Monday, 28 March 2011

Water Cars!

There have always been rumblings that someone, somewhere, has invented a water car, only for shady elements of the government or 'big oil' to "silence" its creator. Well, whether you think it technically possible or not, I have come across a video of a scientist who has allegedly done it. The scientist in question may look familiar to you if you've ever been into the whole alien conspiracy lore. Bob Lazar gained brief notoriety in the 1990s when he publicly claimed to have been a government scientist working at the secret military facility, Area 51. Well, he also appears to have created a hydrogen car.

If this is genuine, then it could well be the greatest human breakthrough in history. You might be tempted to think that this free, unlimited, non-polluting energy source could well solve many of humanity's problems over night, if only those evil energy companies didn't have such a vested interest in maintaining the status quo. But think about this for a second. Sure, a cheap, pollution free alternative to gasoline might send the global economy through the roof, leading to a huge development boom throughout the world. It would mean more people driving cars. More people building more places to go in those cars. More people. More consumption. More trees cut down. More roads laid down. And what do you pave roads with? Oil. The same oil you use to lubricate a water powered car. The same oil that goes into all the plastics that make the tail lights, the bumper, the tires and just about everything else on the planet these days. And, there'd be double the amount of cars on the road. A utopian future then? But we are running out of oil. If this technology is truly feasible, then it is one of the few alternatives that would stop us going back to horse-drawn carriages. Indeed, if 'big oil' managed to patent and maintain a monopoly on this tech, and let's be honest, they're probably the only corporations with the resources to make it work, then they could stand to earn billions from it themselves.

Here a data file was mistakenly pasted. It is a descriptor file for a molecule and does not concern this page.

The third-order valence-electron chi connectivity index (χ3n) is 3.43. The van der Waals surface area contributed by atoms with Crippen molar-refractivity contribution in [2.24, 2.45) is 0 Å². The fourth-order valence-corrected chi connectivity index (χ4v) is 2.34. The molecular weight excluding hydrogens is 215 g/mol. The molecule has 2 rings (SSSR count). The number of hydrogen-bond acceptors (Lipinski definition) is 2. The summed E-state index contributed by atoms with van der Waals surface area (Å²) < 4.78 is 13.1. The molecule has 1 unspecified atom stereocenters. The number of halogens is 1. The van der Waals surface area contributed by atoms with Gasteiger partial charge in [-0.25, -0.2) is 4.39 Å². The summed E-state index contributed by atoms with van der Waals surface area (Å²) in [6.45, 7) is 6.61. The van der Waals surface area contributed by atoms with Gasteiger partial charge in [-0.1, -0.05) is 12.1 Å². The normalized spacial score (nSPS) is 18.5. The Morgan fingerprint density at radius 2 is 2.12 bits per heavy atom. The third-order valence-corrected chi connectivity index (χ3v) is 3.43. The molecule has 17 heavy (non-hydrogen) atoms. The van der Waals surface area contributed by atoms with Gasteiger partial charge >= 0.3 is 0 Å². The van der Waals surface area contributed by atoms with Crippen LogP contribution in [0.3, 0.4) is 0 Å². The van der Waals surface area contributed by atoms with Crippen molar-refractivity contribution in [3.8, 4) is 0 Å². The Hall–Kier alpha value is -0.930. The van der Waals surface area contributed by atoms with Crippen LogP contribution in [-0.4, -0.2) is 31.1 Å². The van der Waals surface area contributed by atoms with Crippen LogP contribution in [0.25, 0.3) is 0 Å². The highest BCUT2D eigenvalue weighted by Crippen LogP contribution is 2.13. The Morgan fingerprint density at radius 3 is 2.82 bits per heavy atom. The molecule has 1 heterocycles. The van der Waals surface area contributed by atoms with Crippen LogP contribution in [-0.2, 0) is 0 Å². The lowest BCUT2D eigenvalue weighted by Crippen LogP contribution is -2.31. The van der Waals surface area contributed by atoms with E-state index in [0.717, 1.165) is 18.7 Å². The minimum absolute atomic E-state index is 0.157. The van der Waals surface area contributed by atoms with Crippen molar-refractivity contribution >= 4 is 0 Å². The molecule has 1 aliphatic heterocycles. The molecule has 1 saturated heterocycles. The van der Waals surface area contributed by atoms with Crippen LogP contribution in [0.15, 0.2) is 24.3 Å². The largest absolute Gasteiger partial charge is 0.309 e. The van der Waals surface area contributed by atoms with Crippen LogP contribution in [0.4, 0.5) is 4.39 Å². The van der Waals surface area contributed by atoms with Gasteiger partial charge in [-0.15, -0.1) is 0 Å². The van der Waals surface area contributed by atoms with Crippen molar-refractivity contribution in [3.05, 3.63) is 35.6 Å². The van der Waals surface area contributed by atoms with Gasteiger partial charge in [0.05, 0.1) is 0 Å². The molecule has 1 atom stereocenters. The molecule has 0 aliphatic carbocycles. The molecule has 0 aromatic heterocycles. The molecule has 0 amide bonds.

Should the world really have this technology? Perhaps there's more to ponder here than what would at first glance seem a relatively straightforward, black and white solution.